Book Review: The House In The Cerulean Sea, T. J. Klune

“Hate is loud, but I think you’ll learn it’s because it’s only a few people shouting, desperate to be heard. You might not ever be able to change their minds, but so long as your remember you’re not alone, you will overcome.”

You know what it is like where there is a book that you spot recurring on Twitter, Bookstagram, on Top Ten Tuesdays and which, when you pick it up, you feel distinctly “m’eh” about? Books you wonder what all the fuss about?

This is not one of those.

This is a wonderful, warm optimistic book about the optimism and resilience of children, about found families, about love and about overcoming prejudice – with a deftness of touch that is gorgeous.

The premise puts the novel into the fantasy realm: we are in an alternate Earth in which magical creatures exist alongside humans – subject to various registration rules and restrictions and viewed with a mixture of fear and suspicion and distrust. It is a familiar enough metaphor for othering and prejudice, whether based on race, gender or sexuality, but handled well enough. Those posters warning

SEE SOMETHING, SAY SOMETHING, the sign on the bus had read. And everywhere, really, wasn’t it? More and more lately. On buses. In newspapers. Billboards. Radio ads. Why, he’d even seen the words printed on a grocery bag of all places.

The world felt distinctly British – despite Klune’s American nationality – with its rain and buses, the forced formality of the Mr and Miss forms of address even in increasingly close and intimate relationships that make the invitation to use first names so significant, Linus’ tendency to refer to himself as “old boy”. And the bureaucracy.

And oh I did love the bureaucracy! The descriptions of the Department in Charge of Magical Youth with its reports and files policed by the fearsome Ms Jenkins “a stern woman, hair pulled back so severely that it brought her unibrow up to the middle of her forehead” and her assistant Gunther “a despicable toad of a man, carrying a clipboard and an obscenely long pencil he used to keep tally of those who appeared to be slacking on the job”. And of course the Extremely Upper Management, four autocrats who reside on the mythical Fifth Floor! There are echoes here of Yes Minister, The Fall and Rise of Reginald Perrin.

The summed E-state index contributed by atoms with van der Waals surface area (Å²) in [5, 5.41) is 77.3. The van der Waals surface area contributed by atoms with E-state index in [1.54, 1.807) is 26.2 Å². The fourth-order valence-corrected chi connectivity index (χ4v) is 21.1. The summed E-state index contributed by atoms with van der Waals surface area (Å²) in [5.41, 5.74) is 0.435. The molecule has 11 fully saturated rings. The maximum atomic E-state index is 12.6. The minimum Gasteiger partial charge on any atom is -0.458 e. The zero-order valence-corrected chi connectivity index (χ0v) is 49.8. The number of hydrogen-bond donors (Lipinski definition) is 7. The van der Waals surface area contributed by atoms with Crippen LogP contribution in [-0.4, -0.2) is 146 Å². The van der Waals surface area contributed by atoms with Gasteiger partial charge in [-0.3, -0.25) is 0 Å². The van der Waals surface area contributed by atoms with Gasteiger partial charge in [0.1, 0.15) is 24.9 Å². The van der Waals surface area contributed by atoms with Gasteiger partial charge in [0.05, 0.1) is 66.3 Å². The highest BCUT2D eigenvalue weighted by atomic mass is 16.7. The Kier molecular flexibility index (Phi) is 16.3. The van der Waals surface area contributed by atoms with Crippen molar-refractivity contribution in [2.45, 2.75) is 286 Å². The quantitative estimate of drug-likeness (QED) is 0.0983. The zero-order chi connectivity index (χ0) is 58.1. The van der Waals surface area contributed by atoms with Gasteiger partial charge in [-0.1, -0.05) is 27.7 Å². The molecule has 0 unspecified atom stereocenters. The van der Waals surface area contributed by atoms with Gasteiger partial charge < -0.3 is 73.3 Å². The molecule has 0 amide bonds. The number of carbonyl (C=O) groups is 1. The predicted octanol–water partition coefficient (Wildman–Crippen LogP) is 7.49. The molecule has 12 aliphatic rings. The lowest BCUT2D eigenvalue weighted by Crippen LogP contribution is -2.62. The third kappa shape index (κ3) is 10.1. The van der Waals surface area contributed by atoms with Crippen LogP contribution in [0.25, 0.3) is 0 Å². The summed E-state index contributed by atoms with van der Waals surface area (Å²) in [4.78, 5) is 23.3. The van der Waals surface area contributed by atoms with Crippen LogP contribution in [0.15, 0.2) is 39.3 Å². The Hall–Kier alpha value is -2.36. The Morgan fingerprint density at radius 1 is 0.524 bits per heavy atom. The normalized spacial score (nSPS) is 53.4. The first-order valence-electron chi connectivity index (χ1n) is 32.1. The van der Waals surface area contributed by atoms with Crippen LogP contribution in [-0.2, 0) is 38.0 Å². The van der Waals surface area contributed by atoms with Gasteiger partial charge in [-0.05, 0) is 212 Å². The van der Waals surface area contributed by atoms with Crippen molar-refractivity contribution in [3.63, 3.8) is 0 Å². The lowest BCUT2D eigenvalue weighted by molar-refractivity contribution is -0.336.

And of course our hero, the mild mannered and anxious DICOMY case worker Linus, is summoned to that mysterious Fifth Floor and tasked with reporting on an orphanage for magical youths on the island of Marsyas. It is deemed a formidable task and we discover that the orphans include

  • Phee, a powerful forest sprite capable of coaxing life from the earth
  • Talia, a gnome keen to use your body as fertiliser for the garden
  • Sal, a shapeshifter who shifts into the form of a Pomeranian dog when scared and who writes poetry
  • Theodore, a wyvern who collects buttons
  • Chauncey, “an amorphous green blob with bright red lips. And black teeth. And eyes on stalks that stuck high above his head” who wants desperately to be a bell-hop (a very American concept which jarred a little with the world created)
  • Lucy, the antichrist and destroyer of worlds, who is also just a mischievous six year old child born into a place no child should have had to endure.

And caring for the children is the luminous Arthur Parnassus, holding his own secrets and pains, and Ms Chapelwhite.

Part of the novel explores what it means to be a parent and the conflict between DICOMY’s rules and regulations for the upbringing of children, and Arthur’s giving children time and space to grow in autonomy and responsibility and adventures! Part of it explores the conflict between the orphans on the island and the town on the mainland and the micro- (and increasingly macro-) aggressions that the children are subjected to.